The Journal of Food Science is a peer-reviewed scientific journal that was established in 1936 and is published by John Wiley & Sons on behalf of the Institute of Food Technologists in Chicago, Illinois. From 1996 to 2005, it was ranked eighth among impact in scientific journals publishing food science and technology. The journal was founded in 1936 as Food Research with Fred W. Tanner (University of Illinois at Urbana–Champaign) as editor in chief. Published bimonthly by Garrard Press, it was a publication that dealt with food science and technology research. The first issue had nine articles in it. By the end of 1936, 55 papers were published. In 1950, Food Research was purchased by the Institute of Food Technologists and Zoltan I. Kertesz was named Editor-In-Chief in 1951. Kertesz and most of his successors also served as editors of Food Technology, the Institute s magazine founded in 1947. He was replaced by Martin S. Peterson in July 1952, who served until December 1960. George F. Stewart (University of California, Davis) took over in January 1961, renaming Food Research to it current name. He was succeeded by Walter M. Urbain in July 1966. Ernest J. Briskey edited from June
Edible coatings may increase quality and shelf life of strawberries
Strawberries are one of the most economically important fruits worldwide but are easily susceptible to bruising and are highly perishable.
Scientists tackle our addiction to salt and fat by altering foods' pore size, number
Two University of Illinois food scientists have learned that understanding and manipulating porosity during food manufacturing can affect a food's health benefits.
Germination can make buckwheat more nutritious
With the increasing demand for food with health benefits, high nutritional value food materials are attracting more attention from both consumers and food manufacturers.
Essential oils help control fungus growth in Argentinian corn
Argentina is the second highest corn producing country in the world. But because of the slow drying process in corn kernels and wet weather conditions in Argentina, corn grown there can easily become infected with fungus. ...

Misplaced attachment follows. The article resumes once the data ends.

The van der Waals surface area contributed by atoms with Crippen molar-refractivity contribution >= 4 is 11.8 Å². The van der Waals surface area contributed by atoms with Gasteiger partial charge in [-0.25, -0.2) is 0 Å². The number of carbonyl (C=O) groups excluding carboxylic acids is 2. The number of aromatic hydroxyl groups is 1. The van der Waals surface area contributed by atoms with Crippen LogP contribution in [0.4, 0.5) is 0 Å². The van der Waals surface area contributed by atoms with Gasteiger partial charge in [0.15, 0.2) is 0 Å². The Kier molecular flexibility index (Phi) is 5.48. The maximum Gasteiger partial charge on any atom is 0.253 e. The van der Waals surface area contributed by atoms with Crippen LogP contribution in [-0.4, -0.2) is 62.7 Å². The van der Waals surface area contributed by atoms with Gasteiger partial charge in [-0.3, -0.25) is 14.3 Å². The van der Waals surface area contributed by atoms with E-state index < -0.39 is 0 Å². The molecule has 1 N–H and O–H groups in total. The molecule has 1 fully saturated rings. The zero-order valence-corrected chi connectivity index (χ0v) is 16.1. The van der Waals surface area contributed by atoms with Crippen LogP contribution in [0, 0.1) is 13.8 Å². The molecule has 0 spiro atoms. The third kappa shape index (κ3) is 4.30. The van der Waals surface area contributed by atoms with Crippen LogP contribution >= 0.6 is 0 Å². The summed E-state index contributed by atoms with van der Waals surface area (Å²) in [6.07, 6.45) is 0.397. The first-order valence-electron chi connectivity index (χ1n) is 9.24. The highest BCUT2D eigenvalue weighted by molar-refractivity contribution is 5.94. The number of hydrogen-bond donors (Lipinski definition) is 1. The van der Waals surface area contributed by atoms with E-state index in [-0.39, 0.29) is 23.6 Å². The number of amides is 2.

Scientists put cancer-fighting power back into frozen broccoli
There was bad news, then good news from University of Illinois broccoli researchers this month. In the first study, they learned that frozen broccoli lacks the ability to form sulforaphane, the cancer-fighting phytochemical ...
Antimicrobial edible films inhibit pathogens in meat
Antimicrobial agents incorporated into edible films applied to foods to seal in flavor, freshness and color can improve the microbiological safety of meats, according to researchers in Penn State's College of Agricultural ...
Gluten-free crackers made with hemp flour and decaffeinated green tea leaves
The market for gluten-free foods with functional properties is growing immensely across virtually all food categories on a global level. The need to replace wheat proteins, fibers, and minerals is very important in order ...
Color and texture matter most when it comes to tomatoes
A new study in the Journal of Food Science, published by the Institute of Food Technologists (IFT), evaluated consumers' choice in fresh tomato selection and revealed which characteristics make the red fruit most appealing.
Researchers turn winemaking waste into fiber supplement, food preservative and flowerpots
(Phys.org) —Researchers at Oregon State University have discovered how to turn the pulp from crushed wine grapes into a natural food preservative, biodegradable packaging materials and a nutritional enhancement for baked ...
Ice cream goes Southern, okra extracts may increase shelf-life
While okra has been widely used as a vegetable for soups and stews, a new study in the Journal of Food Science, published by the Institute of Food Technologists (IFT), shows how okra extracts can be used as a stabilizer in ...